This particular concept of Pizzelle (pronounced Peet-zehl-leh) is actually something that I was not familiar with while growing up in Italy and that I experienced for the first time in the United States. 
 Somehow this delicacy carries the Italian name that is typically used in Naples to identify small fried rounds of pizza. So you can imagine my surprise, when I was offered this kind of pizzelle the first time, thinking I was going to have pizza, and had to prepare myself to the idea of having dessert instead!
However, since that first tasting experience of 24 years ago, Pizzelle (as a dessert) have become part of my Italian-American family traditions, and every time we make them, we can never get enough. 
    Since making them requires a Pizzelle press (or a so-called pizzelle iron), unfortunately we had to do without them for quite some time because the press we had inherited from my husband's nonna had been used for over 50 years with regular flour, and we just did not feel comfortable taking a chance and risking cross-contamination. Thankfully, because they are mostly a Christmas Holiday celebratory delight, this year brought us the wonderful gift of a new press that of course we could not wait to use.
    After posting a couple of pictures of our creations on various media platforms (we even made cannoli for which you can find the recipe here) and while receiving extremely enthusiastic requests for the recipe, we decided to test them one more time so that it would be stress-free and infallible; and I am so excited to finally be able to share it with you all. 
    Let me know how yours come out, and always feel free to post comments here and to share your pictures on our Stressfree Glutenfree and Friends page on Facebook.

(Makes 30 Pizzelle - Press or iron needed)
  • 3 lg eggs (I personally love to use organic and cage free eggs)
  • 1-3/4  cups of your favorite GF multipurpose flour
  • 2 tsps baking powder
  • 8 tbsp (or 1 stick) of unsalted melted butter - Melt it on low heat in a pan and let it cool (*)
  • 3/4 cups of GF sugar (in the raw, cane or white sugar all work very well)
  • 1 tsp GF pure vanilla extract
  • 1/4 tsp GF dry ground ginger
  • a pinch of salt
-  Add 1 tsp of anisette liqueur in the mix (for a more traditional taste), 
- 3 tbs of cocoa powder/1 tbs of cinnamon powder/or any other dry GF ingredient you may like to give them a different flavor

Let's get mixing...

  • Preheat the press in the closed position according to the instructions it came with. Many Pizzelle makers have more than one baking setting, and some have a green light to let you know they have reached the right temperature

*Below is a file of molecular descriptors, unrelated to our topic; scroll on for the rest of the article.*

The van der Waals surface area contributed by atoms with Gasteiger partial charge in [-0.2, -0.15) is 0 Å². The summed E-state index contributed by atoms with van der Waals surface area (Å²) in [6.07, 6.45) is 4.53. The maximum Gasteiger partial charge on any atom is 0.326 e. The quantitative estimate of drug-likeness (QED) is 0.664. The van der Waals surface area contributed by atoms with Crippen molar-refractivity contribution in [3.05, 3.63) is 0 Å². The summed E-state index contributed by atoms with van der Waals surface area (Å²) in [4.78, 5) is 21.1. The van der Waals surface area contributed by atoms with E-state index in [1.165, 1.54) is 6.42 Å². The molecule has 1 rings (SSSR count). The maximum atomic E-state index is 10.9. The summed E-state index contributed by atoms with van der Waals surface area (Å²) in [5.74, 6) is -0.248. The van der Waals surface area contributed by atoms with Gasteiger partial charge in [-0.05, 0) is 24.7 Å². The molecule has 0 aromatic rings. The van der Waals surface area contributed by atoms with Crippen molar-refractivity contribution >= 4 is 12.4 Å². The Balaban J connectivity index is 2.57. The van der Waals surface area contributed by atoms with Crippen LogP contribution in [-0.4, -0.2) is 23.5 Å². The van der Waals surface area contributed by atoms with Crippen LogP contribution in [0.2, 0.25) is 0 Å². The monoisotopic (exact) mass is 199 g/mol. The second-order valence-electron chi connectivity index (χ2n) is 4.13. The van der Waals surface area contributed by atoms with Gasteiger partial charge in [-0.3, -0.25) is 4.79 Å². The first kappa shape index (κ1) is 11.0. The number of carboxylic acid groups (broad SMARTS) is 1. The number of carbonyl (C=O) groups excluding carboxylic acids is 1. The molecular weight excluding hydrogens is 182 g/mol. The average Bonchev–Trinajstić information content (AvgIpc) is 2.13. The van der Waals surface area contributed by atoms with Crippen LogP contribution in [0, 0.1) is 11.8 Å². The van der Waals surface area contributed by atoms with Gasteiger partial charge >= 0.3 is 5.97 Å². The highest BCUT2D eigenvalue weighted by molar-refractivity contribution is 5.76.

• A good idea is to have a timer handy. We set our timer on 1 min 25 sec. for each set of pizzelle
  • In a small bowl lightly incorporate the flour and the baking powder, and set aside
  • Melt the butter (*) and set aside to cool
  • Using a hand mixer, beat the eggs and the sugar in a medium bowl for one minute or until the sugar has been fully incorporated (Under-mixing the sugar may result in a sandy texture once the Pizzelle have hardened) 
  • While mixing on low, gradually add the vanilla (or anisette) and the melted butter
  • Continue mixing until everything is incorporated (approx. 15-20 seconds)
  • Add the flour, baking powder, dry ground ginger  and any additional dry flavorings, and mix on low for 15 seconds (Do not over-mix... The texture needs to look more like a dense mixture, rather than a runny one - See pic above)
  • When the light indicator turns green, use the measuring scoop that the press should have come with (or a tablespoon) to set two scoops of dough in the middle of each circle
  • Close the press, and start the timer as per above
  • After 1 min and 25 seconds (the first ones always take a little bit longer to cook), open the press and carefully remove the pizzelle with tongs 
  • The rounds do not need to look perfect, but you can always trim the edges with scissors or a sharp knife as soon as they come off the press. (I am perfectly ok with a rustic look...)
  • Set on a flat surface to cool (only stack them once they have totally cooled off, or they will stick to one another)
  • If you are planning on rolling them into cannoli shells, make sure you do so as soon as they come off the press. You can find the detailed directions for the Cannoli here.
  • Keep baking the pizzelle until you finish the dough
  • Serve at room temperature with a dusting of GF powdered sugar, and enjoy for breakfast, as a dessert or a tea-time treat
  • Store in a tight container for future consumption
                                                                          BUON APPETITO!
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